National Geographic Traveler
"Editor's Note: Our Best Ambassadors" by Keith Bellows November 2005

Each time we send a writer or a photographer out into the field, I worry about three things. Will we get the story? Will it be good enough? And will the magazine be well represented - will the people our contributors encounter understand what a premium we put on responsible journalism, professionalism, an goodwill?

This third point is critical. Over the years, the Society's writers and photographers have sometimes journeyed abroad with a fancy letter of introduction, laden with ribbons and embossments, extolling the qualifications of the bearer and seeking all possible assistance. But always, people skills have been more important than paper blandishments. Indeed, TRAVELER'S reputation rests on the abilities of our contributor-ambassadors to forge good relationships with the locals they meet.

Take the case of photographer Macduff Everton. We sent him on short notice to shoot "Home on the Island," writer Karen Connelly's account last issue of her time spent living on the Greek island of Lesvos. She had discovered the place as a young adult and has continued to return there as a sort of temporary expatriate.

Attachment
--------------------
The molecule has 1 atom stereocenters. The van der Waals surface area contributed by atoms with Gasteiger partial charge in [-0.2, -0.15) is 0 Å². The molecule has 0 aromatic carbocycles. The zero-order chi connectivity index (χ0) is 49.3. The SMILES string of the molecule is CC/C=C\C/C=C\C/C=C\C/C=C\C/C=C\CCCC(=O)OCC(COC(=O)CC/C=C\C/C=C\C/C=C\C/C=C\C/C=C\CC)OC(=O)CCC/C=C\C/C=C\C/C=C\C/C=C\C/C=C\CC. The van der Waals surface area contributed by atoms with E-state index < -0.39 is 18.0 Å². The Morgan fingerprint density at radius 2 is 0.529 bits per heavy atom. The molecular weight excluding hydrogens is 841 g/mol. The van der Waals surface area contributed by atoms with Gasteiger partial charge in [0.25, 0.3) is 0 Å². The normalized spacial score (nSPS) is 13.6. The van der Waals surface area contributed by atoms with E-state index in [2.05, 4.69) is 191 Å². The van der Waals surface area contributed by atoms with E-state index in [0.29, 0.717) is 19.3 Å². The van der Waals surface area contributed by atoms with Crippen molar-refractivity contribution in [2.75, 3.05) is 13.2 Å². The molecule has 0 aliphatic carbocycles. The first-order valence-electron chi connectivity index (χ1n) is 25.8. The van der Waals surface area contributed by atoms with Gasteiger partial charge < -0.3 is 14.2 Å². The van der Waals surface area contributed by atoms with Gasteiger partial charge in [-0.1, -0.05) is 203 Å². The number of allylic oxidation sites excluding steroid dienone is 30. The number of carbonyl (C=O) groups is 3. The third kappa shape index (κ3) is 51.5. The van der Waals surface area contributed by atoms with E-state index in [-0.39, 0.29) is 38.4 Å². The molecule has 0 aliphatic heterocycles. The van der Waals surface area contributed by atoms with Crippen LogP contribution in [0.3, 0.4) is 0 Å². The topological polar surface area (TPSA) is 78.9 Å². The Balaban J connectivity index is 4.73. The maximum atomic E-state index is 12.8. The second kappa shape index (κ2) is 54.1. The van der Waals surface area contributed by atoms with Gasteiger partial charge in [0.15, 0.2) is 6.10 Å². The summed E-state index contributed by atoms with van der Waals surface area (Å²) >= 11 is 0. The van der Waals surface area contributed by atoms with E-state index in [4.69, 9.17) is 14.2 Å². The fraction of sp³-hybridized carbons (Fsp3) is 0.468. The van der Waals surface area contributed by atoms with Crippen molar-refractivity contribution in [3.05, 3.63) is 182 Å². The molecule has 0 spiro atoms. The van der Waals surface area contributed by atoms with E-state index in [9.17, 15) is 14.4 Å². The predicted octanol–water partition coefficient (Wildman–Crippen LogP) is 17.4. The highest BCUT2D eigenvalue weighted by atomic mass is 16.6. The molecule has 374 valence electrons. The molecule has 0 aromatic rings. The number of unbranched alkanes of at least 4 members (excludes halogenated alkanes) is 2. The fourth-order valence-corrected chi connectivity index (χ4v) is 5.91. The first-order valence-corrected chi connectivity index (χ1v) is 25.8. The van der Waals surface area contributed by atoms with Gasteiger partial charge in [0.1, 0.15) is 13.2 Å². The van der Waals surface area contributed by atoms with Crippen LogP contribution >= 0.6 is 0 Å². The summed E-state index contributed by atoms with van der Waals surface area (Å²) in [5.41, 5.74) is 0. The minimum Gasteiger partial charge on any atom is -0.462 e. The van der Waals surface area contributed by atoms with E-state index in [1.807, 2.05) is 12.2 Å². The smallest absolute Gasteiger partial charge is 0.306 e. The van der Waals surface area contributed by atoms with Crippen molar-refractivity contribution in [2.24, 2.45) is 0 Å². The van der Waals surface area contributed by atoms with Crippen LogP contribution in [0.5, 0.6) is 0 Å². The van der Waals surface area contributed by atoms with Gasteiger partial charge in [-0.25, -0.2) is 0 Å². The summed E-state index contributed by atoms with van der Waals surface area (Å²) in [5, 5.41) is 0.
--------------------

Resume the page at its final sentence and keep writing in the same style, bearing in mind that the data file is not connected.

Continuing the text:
After Everton returned home, we received a note from Connelly. Part of it remarked on our laborious fact-checking process. "This provided a great deal of fascination/amusement. (Do I have a cat? What color is it?)" Mostly, though, she dwelt on the impression Everton had made on her intensely close-knit community, one not used to American tourists.

"Macduff's guide Mireille and her husband Panagos," she wrote, "were very impressed with the way Macduff worked and communicated, not just with them but with all the people they met. Macduff also very generously sent me some of the photographs he took as gifts to his subjects, which I am still in the process of giving to people. The people here are, generally, rich in many things but cash-poor, and these photographs are deeply appreciated by everyone."

"As you may/may not know, Greeks tend to be very anti-American, not just for current political reasons, but for the American support of the military dictatorship in the late '60s to mid '70s. How much intelligent and empathetic travelers can change and ameliorate old prejudices has been brought home to me anew as I've listened to my friends talk about how [Macduff was one of those] very 'good' Americans. Something the world needs more of!"

In this fashion, our writers and photographers make me smile in ways that have little to do with the actual work they produce. And it illustrates that the techniques these professionals use in the field are lessons for us all.

Keith Bellows, Editor